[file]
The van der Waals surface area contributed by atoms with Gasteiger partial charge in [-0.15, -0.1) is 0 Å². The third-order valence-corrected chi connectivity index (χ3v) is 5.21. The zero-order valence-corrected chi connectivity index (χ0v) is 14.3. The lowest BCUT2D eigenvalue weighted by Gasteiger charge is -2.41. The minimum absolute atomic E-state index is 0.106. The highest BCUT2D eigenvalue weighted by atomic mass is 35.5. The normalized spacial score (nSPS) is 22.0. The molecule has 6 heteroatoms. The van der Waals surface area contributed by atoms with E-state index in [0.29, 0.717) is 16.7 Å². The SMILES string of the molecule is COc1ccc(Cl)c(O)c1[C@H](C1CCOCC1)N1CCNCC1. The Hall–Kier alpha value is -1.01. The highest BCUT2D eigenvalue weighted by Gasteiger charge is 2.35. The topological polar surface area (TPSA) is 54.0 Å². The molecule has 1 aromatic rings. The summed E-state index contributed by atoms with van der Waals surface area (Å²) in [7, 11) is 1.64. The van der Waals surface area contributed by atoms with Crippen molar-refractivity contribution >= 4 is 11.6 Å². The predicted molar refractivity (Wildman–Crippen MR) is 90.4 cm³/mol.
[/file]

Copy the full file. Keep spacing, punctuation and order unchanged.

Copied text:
The van der Waals surface area contributed by atoms with Gasteiger partial charge in [-0.15, -0.1) is 0 Å². The third-order valence-corrected chi connectivity index (χ3v) is 5.21. The zero-order valence-corrected chi connectivity index (χ0v) is 14.3. The lowest BCUT2D eigenvalue weighted by Gasteiger charge is -2.41. The minimum absolute atomic E-state index is 0.106. The highest BCUT2D eigenvalue weighted by atomic mass is 35.5. The normalized spacial score (nSPS) is 22.0. The molecule has 6 heteroatoms. The van der Waals surface area contributed by atoms with E-state index in [0.29, 0.717) is 16.7 Å². The SMILES string of the molecule is COc1ccc(Cl)c(O)c1[C@H](C1CCOCC1)N1CCNCC1. The Hall–Kier alpha value is -1.01. The highest BCUT2D eigenvalue weighted by Gasteiger charge is 2.35. The topological polar surface area (TPSA) is 54.0 Å². The molecule has 1 aromatic rings. The summed E-state index contributed by atoms with van der Waals surface area (Å²) in [7, 11) is 1.64. The van der Waals surface area contributed by atoms with Crippen molar-refractivity contribution >= 4 is 11.6 Å². The predicted molar refractivity (Wildman–Crippen MR) is 90.4 cm³/mol.